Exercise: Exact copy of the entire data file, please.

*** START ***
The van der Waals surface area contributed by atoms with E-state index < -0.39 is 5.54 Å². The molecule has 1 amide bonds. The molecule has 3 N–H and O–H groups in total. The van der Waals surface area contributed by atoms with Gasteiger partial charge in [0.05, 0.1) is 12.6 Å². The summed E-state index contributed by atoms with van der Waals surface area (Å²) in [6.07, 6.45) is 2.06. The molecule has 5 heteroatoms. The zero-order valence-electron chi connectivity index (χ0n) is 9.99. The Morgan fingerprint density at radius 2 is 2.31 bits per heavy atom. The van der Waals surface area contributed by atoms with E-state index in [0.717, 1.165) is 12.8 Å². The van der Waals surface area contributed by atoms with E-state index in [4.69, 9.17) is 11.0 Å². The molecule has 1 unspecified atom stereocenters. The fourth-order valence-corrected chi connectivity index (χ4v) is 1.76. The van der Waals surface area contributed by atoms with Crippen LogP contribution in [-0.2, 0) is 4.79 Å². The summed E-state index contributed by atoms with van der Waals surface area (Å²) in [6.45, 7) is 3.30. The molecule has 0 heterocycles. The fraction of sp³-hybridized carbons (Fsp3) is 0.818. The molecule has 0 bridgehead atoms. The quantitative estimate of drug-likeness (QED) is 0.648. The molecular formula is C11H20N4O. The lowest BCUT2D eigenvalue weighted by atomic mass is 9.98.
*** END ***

The van der Waals surface area contributed by atoms with E-state index < -0.39 is 5.54 Å². The molecule has 1 amide bonds. The molecule has 3 N–H and O–H groups in total. The van der Waals surface area contributed by atoms with Gasteiger partial charge in [0.05, 0.1) is 12.6 Å². The summed E-state index contributed by atoms with van der Waals surface area (Å²) in [6.07, 6.45) is 2.06. The molecule has 5 heteroatoms. The zero-order valence-electron chi connectivity index (χ0n) is 9.99. The Morgan fingerprint density at radius 2 is 2.31 bits per heavy atom. The van der Waals surface area contributed by atoms with E-state index in [0.717, 1.165) is 12.8 Å². The van der Waals surface area contributed by atoms with E-state index in [4.69, 9.17) is 11.0 Å². The molecule has 1 unspecified atom stereocenters. The fourth-order valence-corrected chi connectivity index (χ4v) is 1.76. The van der Waals surface area contributed by atoms with Crippen LogP contribution in [-0.2, 0) is 4.79 Å². The summed E-state index contributed by atoms with van der Waals surface area (Å²) in [6.45, 7) is 3.30. The molecule has 0 heterocycles. The fraction of sp³-hybridized carbons (Fsp3) is 0.818. The molecule has 0 bridgehead atoms. The quantitative estimate of drug-likeness (QED) is 0.648. The molecular formula is C11H20N4O. The lowest BCUT2D eigenvalue weighted by atomic mass is 9.98.